I think it is always important to look back at an event as an office and as individuals to see how things played out and what, if anything, could be improved on. For me, I put out the higher-end forecast, but wasn't bold enough to go all in with the messaging, even after collaboration with national centers and a neighboring office. Basically, I used the process I mentioned above, but didn't fully apply it, unfortunately. I think the fear of being wrong and the fear of over-hyping or messaging too strongly got the best of me. It's important to make sure you're not missing something, but at the same time, if after a careful scientific/collaborative process, confidence is still above average, I think at a certain point you just have to pull the trigger. I think the lesser of two evils is people preparing for an event that doesn't happen as opposed to not being told of an event and it happening. The latter case, using a snow example, has the potential to leave people stranded with no food, water, power, etc, because who is going to prepare for an event they don't know is coming? Having extra food, water, candles, etc doesn't hurt anyone, but NOT having those things and then NOT having a way to get those things is much worse in my opinion. Perhaps these types of events only happen a few times in any of our careers, but when they do, don't fall into the trap I did of letting fear prevent a stronger-worded message from going out.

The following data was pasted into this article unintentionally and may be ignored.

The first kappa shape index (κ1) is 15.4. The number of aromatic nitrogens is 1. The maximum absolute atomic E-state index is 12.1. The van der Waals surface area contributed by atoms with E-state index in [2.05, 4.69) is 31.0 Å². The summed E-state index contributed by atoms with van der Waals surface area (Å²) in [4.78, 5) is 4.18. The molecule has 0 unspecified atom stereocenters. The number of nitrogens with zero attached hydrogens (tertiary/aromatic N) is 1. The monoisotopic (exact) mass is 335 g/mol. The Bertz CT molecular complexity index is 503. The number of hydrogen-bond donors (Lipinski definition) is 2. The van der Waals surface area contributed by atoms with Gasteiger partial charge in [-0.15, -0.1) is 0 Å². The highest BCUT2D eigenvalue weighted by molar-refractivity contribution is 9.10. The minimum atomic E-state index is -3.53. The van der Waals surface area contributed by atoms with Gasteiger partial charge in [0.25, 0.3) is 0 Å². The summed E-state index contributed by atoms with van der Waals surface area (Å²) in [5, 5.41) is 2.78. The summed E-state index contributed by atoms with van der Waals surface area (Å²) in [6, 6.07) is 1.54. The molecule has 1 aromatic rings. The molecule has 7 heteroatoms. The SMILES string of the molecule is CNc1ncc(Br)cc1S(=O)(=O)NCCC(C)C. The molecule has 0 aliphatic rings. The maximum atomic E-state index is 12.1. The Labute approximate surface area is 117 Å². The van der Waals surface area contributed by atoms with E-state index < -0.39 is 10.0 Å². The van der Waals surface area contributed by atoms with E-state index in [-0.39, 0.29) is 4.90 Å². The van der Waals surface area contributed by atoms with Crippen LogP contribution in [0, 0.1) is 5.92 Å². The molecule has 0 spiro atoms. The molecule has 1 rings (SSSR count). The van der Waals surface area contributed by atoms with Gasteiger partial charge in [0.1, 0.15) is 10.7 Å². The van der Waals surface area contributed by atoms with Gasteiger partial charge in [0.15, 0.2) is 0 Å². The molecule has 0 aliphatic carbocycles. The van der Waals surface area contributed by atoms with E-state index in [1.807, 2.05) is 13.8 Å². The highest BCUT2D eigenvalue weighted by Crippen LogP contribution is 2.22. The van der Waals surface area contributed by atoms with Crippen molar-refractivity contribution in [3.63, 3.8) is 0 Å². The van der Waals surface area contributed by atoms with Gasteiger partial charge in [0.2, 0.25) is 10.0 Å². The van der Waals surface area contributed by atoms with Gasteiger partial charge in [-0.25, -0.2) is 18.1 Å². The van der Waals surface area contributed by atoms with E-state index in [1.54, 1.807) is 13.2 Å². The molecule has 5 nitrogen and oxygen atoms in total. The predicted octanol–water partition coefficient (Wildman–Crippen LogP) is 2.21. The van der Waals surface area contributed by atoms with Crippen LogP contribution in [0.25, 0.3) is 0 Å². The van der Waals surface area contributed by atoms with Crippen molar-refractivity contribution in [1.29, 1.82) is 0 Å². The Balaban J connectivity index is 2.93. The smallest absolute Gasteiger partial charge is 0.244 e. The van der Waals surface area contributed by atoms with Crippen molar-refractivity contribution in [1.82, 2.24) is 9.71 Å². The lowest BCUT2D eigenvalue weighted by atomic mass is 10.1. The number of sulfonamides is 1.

On a quick side-note, this event has reminded me that, no matter how good the models become in the future, I still hold firmly to the idea that an understanding of the science behind what the models spit out is vitally important to our messaging. Knowing WHY a model is showing something can help us explain HOW an event is going to play out and even know what to stress that even the best models might be missing out on.

Sunday, January 8, 2017

Spaghetti Plots, Outliers, and Opinions

I've been an operational Meteorologist for almost 7 years now, working in both the private sector and the public sector (ie. NWS). Both sides have presented interesting challenges that I'm sure many can relate to, regardless of what sector you find yourself in. As for the NWS, though, that tenure has been a shorter one as I just started on this side almost exactly 2 years ago.